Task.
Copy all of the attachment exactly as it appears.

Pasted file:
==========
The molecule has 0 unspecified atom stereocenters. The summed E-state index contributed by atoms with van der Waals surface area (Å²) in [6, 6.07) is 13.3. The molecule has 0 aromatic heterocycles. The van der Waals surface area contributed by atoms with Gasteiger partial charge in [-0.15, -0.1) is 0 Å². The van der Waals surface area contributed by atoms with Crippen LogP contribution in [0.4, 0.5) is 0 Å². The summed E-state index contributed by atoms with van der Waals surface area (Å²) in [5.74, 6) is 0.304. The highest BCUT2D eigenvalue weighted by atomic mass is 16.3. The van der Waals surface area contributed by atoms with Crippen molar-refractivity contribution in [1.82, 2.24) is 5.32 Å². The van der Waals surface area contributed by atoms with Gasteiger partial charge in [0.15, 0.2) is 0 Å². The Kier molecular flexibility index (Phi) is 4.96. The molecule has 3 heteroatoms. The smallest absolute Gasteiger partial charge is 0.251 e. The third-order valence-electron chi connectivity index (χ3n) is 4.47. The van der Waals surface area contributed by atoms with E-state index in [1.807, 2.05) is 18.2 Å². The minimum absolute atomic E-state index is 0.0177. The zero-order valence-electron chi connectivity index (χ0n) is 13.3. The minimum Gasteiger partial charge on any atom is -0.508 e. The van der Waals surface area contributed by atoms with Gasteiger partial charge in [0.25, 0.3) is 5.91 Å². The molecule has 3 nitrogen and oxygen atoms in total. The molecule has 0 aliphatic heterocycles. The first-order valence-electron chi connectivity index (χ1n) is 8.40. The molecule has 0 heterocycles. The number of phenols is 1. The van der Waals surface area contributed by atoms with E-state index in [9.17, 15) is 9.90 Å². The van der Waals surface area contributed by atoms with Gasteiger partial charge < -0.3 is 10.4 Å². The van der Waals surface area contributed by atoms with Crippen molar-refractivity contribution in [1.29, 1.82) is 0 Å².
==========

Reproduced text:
The molecule has 0 unspecified atom stereocenters. The summed E-state index contributed by atoms with van der Waals surface area (Å²) in [6, 6.07) is 13.3. The molecule has 0 aromatic heterocycles. The van der Waals surface area contributed by atoms with Gasteiger partial charge in [-0.15, -0.1) is 0 Å². The van der Waals surface area contributed by atoms with Crippen LogP contribution in [0.4, 0.5) is 0 Å². The summed E-state index contributed by atoms with van der Waals surface area (Å²) in [5.74, 6) is 0.304. The highest BCUT2D eigenvalue weighted by atomic mass is 16.3. The van der Waals surface area contributed by atoms with Crippen molar-refractivity contribution in [1.82, 2.24) is 5.32 Å². The van der Waals surface area contributed by atoms with Gasteiger partial charge in [0.15, 0.2) is 0 Å². The Kier molecular flexibility index (Phi) is 4.96. The molecule has 3 heteroatoms. The smallest absolute Gasteiger partial charge is 0.251 e. The third-order valence-electron chi connectivity index (χ3n) is 4.47. The van der Waals surface area contributed by atoms with E-state index in [1.807, 2.05) is 18.2 Å². The minimum absolute atomic E-state index is 0.0177. The zero-order valence-electron chi connectivity index (χ0n) is 13.3. The minimum Gasteiger partial charge on any atom is -0.508 e. The van der Waals surface area contributed by atoms with Gasteiger partial charge in [0.25, 0.3) is 5.91 Å². The molecule has 3 nitrogen and oxygen atoms in total. The molecule has 0 aliphatic heterocycles. The first-order valence-electron chi connectivity index (χ1n) is 8.40. The molecule has 0 heterocycles. The number of phenols is 1. The van der Waals surface area contributed by atoms with E-state index in [9.17, 15) is 9.90 Å². The van der Waals surface area contributed by atoms with Gasteiger partial charge < -0.3 is 10.4 Å². The van der Waals surface area contributed by atoms with Crippen molar-refractivity contribution in [1.29, 1.82) is 0 Å².